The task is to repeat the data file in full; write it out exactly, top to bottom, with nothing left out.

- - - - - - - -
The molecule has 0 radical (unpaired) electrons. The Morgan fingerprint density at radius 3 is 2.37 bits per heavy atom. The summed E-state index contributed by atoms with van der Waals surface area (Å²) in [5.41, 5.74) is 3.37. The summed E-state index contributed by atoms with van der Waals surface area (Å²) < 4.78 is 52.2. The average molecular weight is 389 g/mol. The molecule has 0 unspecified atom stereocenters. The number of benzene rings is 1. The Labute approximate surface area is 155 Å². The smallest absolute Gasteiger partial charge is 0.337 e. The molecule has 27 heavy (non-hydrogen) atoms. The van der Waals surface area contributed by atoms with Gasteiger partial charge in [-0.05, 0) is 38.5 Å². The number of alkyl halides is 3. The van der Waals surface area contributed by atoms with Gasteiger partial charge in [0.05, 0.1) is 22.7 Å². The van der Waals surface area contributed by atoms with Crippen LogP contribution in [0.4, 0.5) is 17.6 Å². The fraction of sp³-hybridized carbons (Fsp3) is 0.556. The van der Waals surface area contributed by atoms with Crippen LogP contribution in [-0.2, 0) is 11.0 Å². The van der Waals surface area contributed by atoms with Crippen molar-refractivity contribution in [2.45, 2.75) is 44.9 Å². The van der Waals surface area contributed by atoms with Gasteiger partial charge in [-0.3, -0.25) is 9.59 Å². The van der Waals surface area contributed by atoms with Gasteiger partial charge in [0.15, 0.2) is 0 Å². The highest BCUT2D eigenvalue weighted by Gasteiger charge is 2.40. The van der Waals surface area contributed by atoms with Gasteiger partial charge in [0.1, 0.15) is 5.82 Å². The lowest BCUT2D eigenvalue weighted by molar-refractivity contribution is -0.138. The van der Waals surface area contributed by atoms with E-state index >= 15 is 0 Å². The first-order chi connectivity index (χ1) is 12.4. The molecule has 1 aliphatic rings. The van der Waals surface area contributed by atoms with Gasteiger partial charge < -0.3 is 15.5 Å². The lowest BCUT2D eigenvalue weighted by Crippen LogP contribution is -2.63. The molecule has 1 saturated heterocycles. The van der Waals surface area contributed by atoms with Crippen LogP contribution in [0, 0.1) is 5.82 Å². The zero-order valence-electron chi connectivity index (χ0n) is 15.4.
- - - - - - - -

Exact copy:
The molecule has 0 radical (unpaired) electrons. The Morgan fingerprint density at radius 3 is 2.37 bits per heavy atom. The summed E-state index contributed by atoms with van der Waals surface area (Å²) in [5.41, 5.74) is 3.37. The summed E-state index contributed by atoms with van der Waals surface area (Å²) < 4.78 is 52.2. The average molecular weight is 389 g/mol. The molecule has 0 unspecified atom stereocenters. The number of benzene rings is 1. The Labute approximate surface area is 155 Å². The smallest absolute Gasteiger partial charge is 0.337 e. The molecule has 27 heavy (non-hydrogen) atoms. The van der Waals surface area contributed by atoms with Gasteiger partial charge in [-0.05, 0) is 38.5 Å². The number of alkyl halides is 3. The van der Waals surface area contributed by atoms with Gasteiger partial charge in [0.05, 0.1) is 22.7 Å². The van der Waals surface area contributed by atoms with Crippen LogP contribution in [0.4, 0.5) is 17.6 Å². The fraction of sp³-hybridized carbons (Fsp3) is 0.556. The van der Waals surface area contributed by atoms with Crippen LogP contribution in [-0.2, 0) is 11.0 Å². The van der Waals surface area contributed by atoms with Crippen molar-refractivity contribution in [2.45, 2.75) is 44.9 Å². The van der Waals surface area contributed by atoms with Gasteiger partial charge in [-0.3, -0.25) is 9.59 Å². The van der Waals surface area contributed by atoms with Gasteiger partial charge in [0.15, 0.2) is 0 Å². The highest BCUT2D eigenvalue weighted by Gasteiger charge is 2.40. The van der Waals surface area contributed by atoms with Gasteiger partial charge in [0.1, 0.15) is 5.82 Å². The lowest BCUT2D eigenvalue weighted by molar-refractivity contribution is -0.138. The van der Waals surface area contributed by atoms with E-state index >= 15 is 0 Å². The first-order chi connectivity index (χ1) is 12.4. The molecule has 1 aliphatic rings. The van der Waals surface area contributed by atoms with Gasteiger partial charge < -0.3 is 15.5 Å². The lowest BCUT2D eigenvalue weighted by Crippen LogP contribution is -2.63. The molecule has 1 saturated heterocycles. The van der Waals surface area contributed by atoms with Crippen LogP contribution in [0, 0.1) is 5.82 Å². The zero-order valence-electron chi connectivity index (χ0n) is 15.4.